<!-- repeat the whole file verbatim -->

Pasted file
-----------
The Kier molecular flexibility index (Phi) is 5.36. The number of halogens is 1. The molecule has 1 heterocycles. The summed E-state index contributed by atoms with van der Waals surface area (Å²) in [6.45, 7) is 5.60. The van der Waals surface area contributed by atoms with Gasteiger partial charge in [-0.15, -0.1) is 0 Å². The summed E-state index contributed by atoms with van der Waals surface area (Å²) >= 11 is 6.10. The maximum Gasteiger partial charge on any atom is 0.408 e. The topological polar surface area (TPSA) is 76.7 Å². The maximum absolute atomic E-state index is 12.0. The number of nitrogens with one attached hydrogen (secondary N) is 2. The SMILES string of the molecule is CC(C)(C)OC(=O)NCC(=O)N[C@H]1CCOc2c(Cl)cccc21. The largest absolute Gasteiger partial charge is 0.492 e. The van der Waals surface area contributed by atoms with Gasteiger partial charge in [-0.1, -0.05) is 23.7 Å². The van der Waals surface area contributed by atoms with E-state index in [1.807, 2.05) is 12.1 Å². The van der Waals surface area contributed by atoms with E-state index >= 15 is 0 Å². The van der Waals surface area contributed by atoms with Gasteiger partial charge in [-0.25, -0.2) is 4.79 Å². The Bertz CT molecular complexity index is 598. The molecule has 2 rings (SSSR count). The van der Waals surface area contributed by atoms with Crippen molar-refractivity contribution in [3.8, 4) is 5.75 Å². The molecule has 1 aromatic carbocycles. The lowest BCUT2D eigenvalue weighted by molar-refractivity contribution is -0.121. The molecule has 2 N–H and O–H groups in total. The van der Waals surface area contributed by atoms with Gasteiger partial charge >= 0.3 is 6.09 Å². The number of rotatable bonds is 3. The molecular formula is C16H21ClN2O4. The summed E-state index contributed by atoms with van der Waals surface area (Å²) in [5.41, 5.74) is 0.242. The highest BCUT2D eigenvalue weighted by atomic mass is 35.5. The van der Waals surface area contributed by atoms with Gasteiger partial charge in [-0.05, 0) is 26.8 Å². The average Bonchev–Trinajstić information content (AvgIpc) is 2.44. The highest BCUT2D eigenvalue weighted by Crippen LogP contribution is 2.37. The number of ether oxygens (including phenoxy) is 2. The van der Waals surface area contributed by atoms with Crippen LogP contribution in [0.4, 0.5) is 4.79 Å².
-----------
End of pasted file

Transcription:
The Kier molecular flexibility index (Phi) is 5.36. The number of halogens is 1. The molecule has 1 heterocycles. The summed E-state index contributed by atoms with van der Waals surface area (Å²) in [6.45, 7) is 5.60. The van der Waals surface area contributed by atoms with Gasteiger partial charge in [-0.15, -0.1) is 0 Å². The summed E-state index contributed by atoms with van der Waals surface area (Å²) >= 11 is 6.10. The maximum Gasteiger partial charge on any atom is 0.408 e. The topological polar surface area (TPSA) is 76.7 Å². The maximum absolute atomic E-state index is 12.0. The number of nitrogens with one attached hydrogen (secondary N) is 2. The SMILES string of the molecule is CC(C)(C)OC(=O)NCC(=O)N[C@H]1CCOc2c(Cl)cccc21. The largest absolute Gasteiger partial charge is 0.492 e. The van der Waals surface area contributed by atoms with Gasteiger partial charge in [-0.1, -0.05) is 23.7 Å². The van der Waals surface area contributed by atoms with E-state index in [1.807, 2.05) is 12.1 Å². The van der Waals surface area contributed by atoms with E-state index >= 15 is 0 Å². The van der Waals surface area contributed by atoms with Gasteiger partial charge in [-0.25, -0.2) is 4.79 Å². The Bertz CT molecular complexity index is 598. The molecule has 2 rings (SSSR count). The van der Waals surface area contributed by atoms with Crippen molar-refractivity contribution in [3.8, 4) is 5.75 Å². The molecule has 1 aromatic carbocycles. The lowest BCUT2D eigenvalue weighted by molar-refractivity contribution is -0.121. The molecule has 2 N–H and O–H groups in total. The van der Waals surface area contributed by atoms with Gasteiger partial charge >= 0.3 is 6.09 Å². The number of rotatable bonds is 3. The molecular formula is C16H21ClN2O4. The summed E-state index contributed by atoms with van der Waals surface area (Å²) in [5.41, 5.74) is 0.242. The highest BCUT2D eigenvalue weighted by atomic mass is 35.5. The van der Waals surface area contributed by atoms with Gasteiger partial charge in [-0.05, 0) is 26.8 Å². The average Bonchev–Trinajstić information content (AvgIpc) is 2.44. The highest BCUT2D eigenvalue weighted by Crippen LogP contribution is 2.37. The number of ether oxygens (including phenoxy) is 2. The van der Waals surface area contributed by atoms with Crippen LogP contribution in [0.4, 0.5) is 4.79 Å².